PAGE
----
Through intimate photographs and dramatic drone footage, Josh Haner explores the life-changing effects of climate change in communities around the globe.
Featuring: Josh Haner
The New York Times
Meaghan Looram Mulcahy
In his farewell speech in January 2017, President Obama said, “Our children won’t have time to debate the existence of climate change; they’ll be busy dealing with its effects: environmental disasters, economic disruptions, and waves of climate refugees seeking sanctuary.” Through intimate photographs and dramatic drone footage, Josh Haner explores this pressing reality, bringing to light the life-changing effects of climate change in communities around the globe.
Josh Haner, 37, is a staff photographer and the senior editor for photo technology at The New York Times.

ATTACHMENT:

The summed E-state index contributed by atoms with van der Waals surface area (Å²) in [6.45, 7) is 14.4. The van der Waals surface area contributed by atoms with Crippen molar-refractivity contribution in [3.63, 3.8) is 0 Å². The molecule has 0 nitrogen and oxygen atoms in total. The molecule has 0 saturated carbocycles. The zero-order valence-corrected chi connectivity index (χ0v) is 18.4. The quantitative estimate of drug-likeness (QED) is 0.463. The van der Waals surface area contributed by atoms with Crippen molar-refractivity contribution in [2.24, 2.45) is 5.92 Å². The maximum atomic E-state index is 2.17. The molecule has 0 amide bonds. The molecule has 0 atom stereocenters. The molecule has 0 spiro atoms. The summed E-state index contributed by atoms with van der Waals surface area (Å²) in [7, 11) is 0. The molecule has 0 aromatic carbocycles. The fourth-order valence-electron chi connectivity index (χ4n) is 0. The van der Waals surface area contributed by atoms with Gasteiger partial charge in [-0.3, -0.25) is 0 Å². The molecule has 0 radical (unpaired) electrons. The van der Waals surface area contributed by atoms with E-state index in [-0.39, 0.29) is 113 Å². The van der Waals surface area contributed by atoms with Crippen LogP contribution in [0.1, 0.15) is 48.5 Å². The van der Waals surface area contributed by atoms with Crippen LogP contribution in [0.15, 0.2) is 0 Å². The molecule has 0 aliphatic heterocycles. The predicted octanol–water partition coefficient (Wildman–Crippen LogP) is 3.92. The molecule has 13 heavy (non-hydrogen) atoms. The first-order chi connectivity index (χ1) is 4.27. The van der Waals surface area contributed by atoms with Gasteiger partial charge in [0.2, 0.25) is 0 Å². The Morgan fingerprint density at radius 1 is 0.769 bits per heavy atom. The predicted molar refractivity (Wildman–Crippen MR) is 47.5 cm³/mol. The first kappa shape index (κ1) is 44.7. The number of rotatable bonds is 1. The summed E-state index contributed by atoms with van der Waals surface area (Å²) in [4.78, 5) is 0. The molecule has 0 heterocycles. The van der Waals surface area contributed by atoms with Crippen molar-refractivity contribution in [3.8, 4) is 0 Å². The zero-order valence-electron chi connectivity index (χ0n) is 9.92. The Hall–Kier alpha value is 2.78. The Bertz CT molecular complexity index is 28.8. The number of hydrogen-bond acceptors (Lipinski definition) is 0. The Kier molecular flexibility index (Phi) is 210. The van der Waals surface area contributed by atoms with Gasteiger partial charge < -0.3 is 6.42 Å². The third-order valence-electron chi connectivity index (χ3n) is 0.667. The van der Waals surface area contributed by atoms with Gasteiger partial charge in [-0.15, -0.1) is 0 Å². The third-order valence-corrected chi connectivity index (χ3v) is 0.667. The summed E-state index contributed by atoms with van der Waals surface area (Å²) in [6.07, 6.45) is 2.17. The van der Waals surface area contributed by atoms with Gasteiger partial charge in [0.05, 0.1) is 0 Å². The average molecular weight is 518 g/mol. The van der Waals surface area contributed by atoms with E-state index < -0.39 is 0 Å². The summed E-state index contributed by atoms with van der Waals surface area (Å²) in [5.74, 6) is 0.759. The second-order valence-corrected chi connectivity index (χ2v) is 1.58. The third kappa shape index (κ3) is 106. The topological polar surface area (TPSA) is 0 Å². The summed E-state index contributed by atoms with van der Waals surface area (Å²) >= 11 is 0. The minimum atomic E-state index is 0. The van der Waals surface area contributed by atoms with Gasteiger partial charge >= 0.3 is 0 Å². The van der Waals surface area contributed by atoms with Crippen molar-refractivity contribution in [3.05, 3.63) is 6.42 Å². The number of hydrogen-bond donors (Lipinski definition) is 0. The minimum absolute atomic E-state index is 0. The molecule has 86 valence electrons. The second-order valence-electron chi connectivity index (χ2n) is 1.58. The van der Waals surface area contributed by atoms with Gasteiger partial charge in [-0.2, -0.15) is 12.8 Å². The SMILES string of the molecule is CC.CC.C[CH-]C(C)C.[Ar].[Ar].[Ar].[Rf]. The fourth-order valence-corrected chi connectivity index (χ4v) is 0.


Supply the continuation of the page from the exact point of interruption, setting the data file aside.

He was awarded the 2014 Pulitzer Prize for Feature Photography for his photo essay documenting the arduous recovery of Jeff Bauman, a survivor of the Boston Marathon bombings who lost both his legs and painfully rebuilt his life.
Josh is an FAA licensed drone pilot having worked with Virginia Tech as part of the FAA’s Mid-Atlantic Aviation Partnership to advise on how to safely use Unmanned Aerial Vehicles for newsgathering.
His photography and video journalism has been honored with awards from World Press Photo, Pictures of the Year International and the National Press Photographers Association’s Best of Photojournalism. He has been published in numerous publications including National Geographic, The New Yorker, Newsweek, Time, and Rolling Stone.
Josh graduated from Stanford University with a B.A. in Studio Art (Photography) and a B.S. in Symbolic Systems. He spends his free time backpacking in the Sierra Nevada in California.